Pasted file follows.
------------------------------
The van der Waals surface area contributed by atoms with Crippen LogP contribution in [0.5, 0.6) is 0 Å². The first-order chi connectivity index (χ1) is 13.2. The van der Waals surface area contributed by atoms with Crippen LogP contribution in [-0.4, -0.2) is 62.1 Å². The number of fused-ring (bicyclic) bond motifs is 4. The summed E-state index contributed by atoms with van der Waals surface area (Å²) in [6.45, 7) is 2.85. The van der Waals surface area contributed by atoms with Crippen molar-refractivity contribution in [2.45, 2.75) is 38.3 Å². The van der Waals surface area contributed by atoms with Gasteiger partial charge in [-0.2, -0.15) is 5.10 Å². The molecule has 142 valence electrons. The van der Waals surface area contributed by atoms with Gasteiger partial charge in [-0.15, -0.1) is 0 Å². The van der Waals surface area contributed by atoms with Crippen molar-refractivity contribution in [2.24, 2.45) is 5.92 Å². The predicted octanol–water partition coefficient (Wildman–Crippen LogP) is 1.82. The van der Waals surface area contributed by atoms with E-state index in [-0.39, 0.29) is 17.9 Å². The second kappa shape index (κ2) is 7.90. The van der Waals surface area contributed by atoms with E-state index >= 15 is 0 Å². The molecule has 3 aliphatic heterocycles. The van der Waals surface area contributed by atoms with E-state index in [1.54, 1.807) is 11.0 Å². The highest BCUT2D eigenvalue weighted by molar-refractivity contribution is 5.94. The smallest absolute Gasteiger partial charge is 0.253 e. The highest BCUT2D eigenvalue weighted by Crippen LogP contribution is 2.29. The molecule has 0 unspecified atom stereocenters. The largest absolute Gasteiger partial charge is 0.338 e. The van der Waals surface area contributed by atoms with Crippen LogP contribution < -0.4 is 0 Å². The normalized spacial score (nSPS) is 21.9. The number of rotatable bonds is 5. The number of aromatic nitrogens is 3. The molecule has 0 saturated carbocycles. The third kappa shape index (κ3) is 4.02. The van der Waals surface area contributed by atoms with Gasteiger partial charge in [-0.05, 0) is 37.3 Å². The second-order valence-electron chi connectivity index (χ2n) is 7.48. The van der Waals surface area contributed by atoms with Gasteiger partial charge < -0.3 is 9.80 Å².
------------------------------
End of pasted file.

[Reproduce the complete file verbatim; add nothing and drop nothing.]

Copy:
The van der Waals surface area contributed by atoms with Crippen LogP contribution in [0.5, 0.6) is 0 Å². The first-order chi connectivity index (χ1) is 13.2. The van der Waals surface area contributed by atoms with Crippen LogP contribution in [-0.4, -0.2) is 62.1 Å². The number of fused-ring (bicyclic) bond motifs is 4. The summed E-state index contributed by atoms with van der Waals surface area (Å²) in [6.45, 7) is 2.85. The van der Waals surface area contributed by atoms with Crippen molar-refractivity contribution in [2.45, 2.75) is 38.3 Å². The van der Waals surface area contributed by atoms with Gasteiger partial charge in [-0.2, -0.15) is 5.10 Å². The molecule has 142 valence electrons. The van der Waals surface area contributed by atoms with Gasteiger partial charge in [-0.15, -0.1) is 0 Å². The van der Waals surface area contributed by atoms with Crippen molar-refractivity contribution in [2.24, 2.45) is 5.92 Å². The predicted octanol–water partition coefficient (Wildman–Crippen LogP) is 1.82. The van der Waals surface area contributed by atoms with E-state index in [-0.39, 0.29) is 17.9 Å². The second kappa shape index (κ2) is 7.90. The van der Waals surface area contributed by atoms with E-state index >= 15 is 0 Å². The molecule has 3 aliphatic heterocycles. The van der Waals surface area contributed by atoms with E-state index in [1.54, 1.807) is 11.0 Å². The highest BCUT2D eigenvalue weighted by molar-refractivity contribution is 5.94. The smallest absolute Gasteiger partial charge is 0.253 e. The highest BCUT2D eigenvalue weighted by Crippen LogP contribution is 2.29. The molecule has 0 unspecified atom stereocenters. The largest absolute Gasteiger partial charge is 0.338 e. The van der Waals surface area contributed by atoms with Crippen LogP contribution < -0.4 is 0 Å². The normalized spacial score (nSPS) is 21.9. The number of rotatable bonds is 5. The number of aromatic nitrogens is 3. The molecule has 0 saturated carbocycles. The third kappa shape index (κ3) is 4.02. The van der Waals surface area contributed by atoms with Gasteiger partial charge in [-0.05, 0) is 37.3 Å². The second-order valence-electron chi connectivity index (χ2n) is 7.48. The van der Waals surface area contributed by atoms with Gasteiger partial charge < -0.3 is 9.80 Å².